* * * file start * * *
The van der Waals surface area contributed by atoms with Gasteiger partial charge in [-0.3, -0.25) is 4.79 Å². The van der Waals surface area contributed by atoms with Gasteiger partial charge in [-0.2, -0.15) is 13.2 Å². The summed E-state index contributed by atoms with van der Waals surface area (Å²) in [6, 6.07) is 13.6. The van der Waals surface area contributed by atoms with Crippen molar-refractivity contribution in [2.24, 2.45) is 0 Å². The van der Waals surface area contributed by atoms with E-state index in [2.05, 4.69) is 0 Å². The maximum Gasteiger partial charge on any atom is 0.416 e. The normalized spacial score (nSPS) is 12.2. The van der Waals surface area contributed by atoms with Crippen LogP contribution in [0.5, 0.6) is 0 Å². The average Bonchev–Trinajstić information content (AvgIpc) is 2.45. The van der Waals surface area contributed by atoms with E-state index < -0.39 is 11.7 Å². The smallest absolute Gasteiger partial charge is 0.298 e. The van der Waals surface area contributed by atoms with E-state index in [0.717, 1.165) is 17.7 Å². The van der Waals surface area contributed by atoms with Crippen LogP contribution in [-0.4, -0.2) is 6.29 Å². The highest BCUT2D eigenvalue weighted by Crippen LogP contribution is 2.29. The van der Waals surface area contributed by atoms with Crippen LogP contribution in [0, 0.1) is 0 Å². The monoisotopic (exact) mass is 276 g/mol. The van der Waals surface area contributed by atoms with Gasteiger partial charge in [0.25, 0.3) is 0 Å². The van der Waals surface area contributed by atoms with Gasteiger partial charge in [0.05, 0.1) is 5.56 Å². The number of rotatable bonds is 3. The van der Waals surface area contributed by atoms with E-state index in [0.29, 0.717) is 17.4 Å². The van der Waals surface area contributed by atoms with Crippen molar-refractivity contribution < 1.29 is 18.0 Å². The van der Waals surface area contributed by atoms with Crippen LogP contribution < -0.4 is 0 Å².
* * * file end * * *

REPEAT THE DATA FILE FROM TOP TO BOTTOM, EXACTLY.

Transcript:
The van der Waals surface area contributed by atoms with Gasteiger partial charge in [-0.3, -0.25) is 4.79 Å². The van der Waals surface area contributed by atoms with Gasteiger partial charge in [-0.2, -0.15) is 13.2 Å². The summed E-state index contributed by atoms with van der Waals surface area (Å²) in [6, 6.07) is 13.6. The van der Waals surface area contributed by atoms with Crippen molar-refractivity contribution in [2.24, 2.45) is 0 Å². The van der Waals surface area contributed by atoms with E-state index in [2.05, 4.69) is 0 Å². The maximum Gasteiger partial charge on any atom is 0.416 e. The normalized spacial score (nSPS) is 12.2. The van der Waals surface area contributed by atoms with Crippen LogP contribution in [0.5, 0.6) is 0 Å². The average Bonchev–Trinajstić information content (AvgIpc) is 2.45. The van der Waals surface area contributed by atoms with E-state index < -0.39 is 11.7 Å². The smallest absolute Gasteiger partial charge is 0.298 e. The van der Waals surface area contributed by atoms with E-state index in [0.717, 1.165) is 17.7 Å². The van der Waals surface area contributed by atoms with Crippen LogP contribution in [-0.4, -0.2) is 6.29 Å². The highest BCUT2D eigenvalue weighted by Crippen LogP contribution is 2.29. The van der Waals surface area contributed by atoms with Crippen LogP contribution in [0, 0.1) is 0 Å². The monoisotopic (exact) mass is 276 g/mol. The van der Waals surface area contributed by atoms with Gasteiger partial charge in [0.25, 0.3) is 0 Å². The van der Waals surface area contributed by atoms with Gasteiger partial charge in [0.05, 0.1) is 5.56 Å². The number of rotatable bonds is 3. The van der Waals surface area contributed by atoms with E-state index in [0.29, 0.717) is 17.4 Å². The van der Waals surface area contributed by atoms with Crippen molar-refractivity contribution < 1.29 is 18.0 Å². The van der Waals surface area contributed by atoms with Crippen LogP contribution < -0.4 is 0 Å².